172 F3d 675 United States v. Forbes
172 F.3d 675
99 Cal. Daily Op. Serv. 2366, 1999 Daily
Journal D.A.R. 3139
UNITED STATES of America, Plaintiff-Appellee,
Suzanne FORBES, Defendant-Appellant.
United States Court of Appeals,
Argued and Submitted March 12, 1999.
Decided April 1, 1999.
Mary M. French, David M. Porter, Assistant Federal Public Defenders, Sacramento, California, for the defendant-appellant.
Benjamin B. Wagner, Assistant United States Attorney, Sacramento, California, for the plaintiff-appellee.
Appeal from the United States District Court for the Eastern District of California Frank C. Damrell, District Judge, Presiding
Before: NOONAN, TASHIMA, Circuit Judges and RESTANI,1 Judge.
NOONAN, Circuit Judge:
Suzanne Forbes appeals the sentence imposed following her plea of guilty to violating 18 U.S.C. § 157. Forbes was sentenced to five years of probation with a special condition of six months imprisonment. Holding that straight prison time and probation are mutually exclusive by statute, we vacate the sentence and remand.
FACTS AND PROCEEDINGS
Forbes was charged with eight counts of bankruptcy fraud, one count of fraudulent transfer of property in contemplation of bankruptcy, and one count of false statement in relation to a bankruptcy case in connection with her efforts to delay foreclosure on her home. On March 23, 1998 she entered a plea agreement by which nine of the counts were dismissed and she pleaded guilty to a single count of bankruptcy fraud committed in 1995. The government agreed to recommend a sentence of five months in prison and five months in community confinement; the defendant agreed not to seek a sentence of less than ten months in community confinement.
The Presentence Report noted the defendant's "severe psychological problems"; her residence, since August 1997, in a care home approved for referrals from the Santa Cruz County Mental Health Department; letters from two employees of a county agency noting "a remarkable transformation in the defendant's life" since 1996; and the evaluation of a treating psychiatrist that Forbes was "successfully involved in treatment." The probation officer recommended "continued community supervision, uninterrupted by a term of imprisonment."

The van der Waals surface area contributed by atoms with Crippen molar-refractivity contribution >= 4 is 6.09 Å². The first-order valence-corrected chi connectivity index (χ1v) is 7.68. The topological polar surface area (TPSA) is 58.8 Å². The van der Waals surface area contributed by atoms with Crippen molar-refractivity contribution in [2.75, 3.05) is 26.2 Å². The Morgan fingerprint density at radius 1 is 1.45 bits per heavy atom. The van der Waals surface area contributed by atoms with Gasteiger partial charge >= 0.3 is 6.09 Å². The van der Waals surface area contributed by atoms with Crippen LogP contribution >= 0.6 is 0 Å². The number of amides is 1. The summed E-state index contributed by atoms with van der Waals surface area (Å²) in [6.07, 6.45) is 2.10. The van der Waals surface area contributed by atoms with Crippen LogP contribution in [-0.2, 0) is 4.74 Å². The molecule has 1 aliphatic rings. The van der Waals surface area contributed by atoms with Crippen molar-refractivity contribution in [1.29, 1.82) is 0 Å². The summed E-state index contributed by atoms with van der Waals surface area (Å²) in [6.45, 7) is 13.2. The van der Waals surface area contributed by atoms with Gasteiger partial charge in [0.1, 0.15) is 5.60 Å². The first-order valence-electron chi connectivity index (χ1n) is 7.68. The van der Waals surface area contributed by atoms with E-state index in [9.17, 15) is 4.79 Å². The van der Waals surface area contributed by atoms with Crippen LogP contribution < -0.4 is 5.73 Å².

The district court imposed restitution of $5,000 and probation of five years, adding under the heading "Special Conditions Of Supervision" that Forbes should remain for six months in the custody of the Bureau of Prisons. The court recommended the prison facility at Dublin, California as one having facilities for appropriate medical and psychological treatment.
18 U.S.C. § 3561 is headed "Sentence of probation" and provides for such a sentence "unless ... the defendant is sentenced at the same time to a term of imprisonment for the same or a different offense that is not a petty offense." Id. at (a)(3). The statute precludes the imposition of both probation and straight imprisonment. Forbes's objection to the sentence was unclear, but the error is plain and meets the criteria of United States v. Olano, 507 U.S. 725, 113 S.Ct. 1770, 123 L.Ed.2d 508 (1993).
The government points to 18 U.S.C. § 3563(b), which does permit as a condition of probation a sentence to the custody of the Bureau of Prisons "during nights, weekends, or other intervals of time, totaling no more than the lesser of one year or the term of imprisonment authorized for the offense...." No doubt Forbes could have been imprisoned nights or weekends but a straight sentence of six months is not the intermittent incarceration that this statute permits.
At resentencing the court will have the opportunity to reassess the psychological condition and progress of the defendant.
The sentence is VACATED; the case is REMANDED.
The Honorable Jane A. Restani, Judge, United States Court of International Trade, sitting by designation